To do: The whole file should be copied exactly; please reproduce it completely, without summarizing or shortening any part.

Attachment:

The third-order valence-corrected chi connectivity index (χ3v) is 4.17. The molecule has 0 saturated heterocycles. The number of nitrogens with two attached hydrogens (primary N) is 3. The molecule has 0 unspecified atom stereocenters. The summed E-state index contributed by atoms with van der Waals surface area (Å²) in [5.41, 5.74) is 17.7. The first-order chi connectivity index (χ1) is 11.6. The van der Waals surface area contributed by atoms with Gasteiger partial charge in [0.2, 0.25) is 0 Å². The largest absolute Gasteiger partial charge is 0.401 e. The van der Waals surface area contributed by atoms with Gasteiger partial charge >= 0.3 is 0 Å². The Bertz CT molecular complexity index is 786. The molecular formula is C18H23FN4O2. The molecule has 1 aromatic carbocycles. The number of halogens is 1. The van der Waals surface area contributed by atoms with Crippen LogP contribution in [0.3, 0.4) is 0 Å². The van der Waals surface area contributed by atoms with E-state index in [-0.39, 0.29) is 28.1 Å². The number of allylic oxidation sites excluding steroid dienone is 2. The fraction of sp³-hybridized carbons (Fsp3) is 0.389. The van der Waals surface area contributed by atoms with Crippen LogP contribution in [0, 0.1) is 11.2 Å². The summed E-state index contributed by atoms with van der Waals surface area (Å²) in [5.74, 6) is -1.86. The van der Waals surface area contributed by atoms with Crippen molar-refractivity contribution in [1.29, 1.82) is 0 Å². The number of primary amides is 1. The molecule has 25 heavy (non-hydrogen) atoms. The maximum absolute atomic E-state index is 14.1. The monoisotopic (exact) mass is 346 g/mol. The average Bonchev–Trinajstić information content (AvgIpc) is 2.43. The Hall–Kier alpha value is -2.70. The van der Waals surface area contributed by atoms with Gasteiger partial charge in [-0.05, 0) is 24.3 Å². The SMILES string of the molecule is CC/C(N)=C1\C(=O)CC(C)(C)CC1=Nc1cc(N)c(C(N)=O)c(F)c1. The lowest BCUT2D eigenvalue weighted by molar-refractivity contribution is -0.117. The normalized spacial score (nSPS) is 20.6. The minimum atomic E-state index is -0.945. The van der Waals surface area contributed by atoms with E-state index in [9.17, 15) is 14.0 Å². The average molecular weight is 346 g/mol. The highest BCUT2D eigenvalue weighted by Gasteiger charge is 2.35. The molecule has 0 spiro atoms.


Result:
The third-order valence-corrected chi connectivity index (χ3v) is 4.17. The molecule has 0 saturated heterocycles. The number of nitrogens with two attached hydrogens (primary N) is 3. The molecule has 0 unspecified atom stereocenters. The summed E-state index contributed by atoms with van der Waals surface area (Å²) in [5.41, 5.74) is 17.7. The first-order chi connectivity index (χ1) is 11.6. The van der Waals surface area contributed by atoms with Gasteiger partial charge in [0.2, 0.25) is 0 Å². The largest absolute Gasteiger partial charge is 0.401 e. The van der Waals surface area contributed by atoms with Gasteiger partial charge >= 0.3 is 0 Å². The Bertz CT molecular complexity index is 786. The molecular formula is C18H23FN4O2. The molecule has 1 aromatic carbocycles. The number of halogens is 1. The van der Waals surface area contributed by atoms with Crippen LogP contribution in [0.3, 0.4) is 0 Å². The van der Waals surface area contributed by atoms with E-state index in [-0.39, 0.29) is 28.1 Å². The number of allylic oxidation sites excluding steroid dienone is 2. The fraction of sp³-hybridized carbons (Fsp3) is 0.389. The van der Waals surface area contributed by atoms with Crippen LogP contribution in [0, 0.1) is 11.2 Å². The summed E-state index contributed by atoms with van der Waals surface area (Å²) in [5.74, 6) is -1.86. The van der Waals surface area contributed by atoms with Crippen molar-refractivity contribution in [1.29, 1.82) is 0 Å². The number of primary amides is 1. The molecule has 25 heavy (non-hydrogen) atoms. The maximum absolute atomic E-state index is 14.1. The monoisotopic (exact) mass is 346 g/mol. The average Bonchev–Trinajstić information content (AvgIpc) is 2.43. The Hall–Kier alpha value is -2.70. The van der Waals surface area contributed by atoms with Gasteiger partial charge in [-0.05, 0) is 24.3 Å². The SMILES string of the molecule is CC/C(N)=C1\C(=O)CC(C)(C)CC1=Nc1cc(N)c(C(N)=O)c(F)c1. The lowest BCUT2D eigenvalue weighted by molar-refractivity contribution is -0.117. The normalized spacial score (nSPS) is 20.6. The minimum atomic E-state index is -0.945. The van der Waals surface area contributed by atoms with E-state index in [9.17, 15) is 14.0 Å². The average molecular weight is 346 g/mol. The highest BCUT2D eigenvalue weighted by Gasteiger charge is 2.35. The molecule has 0 spiro atoms.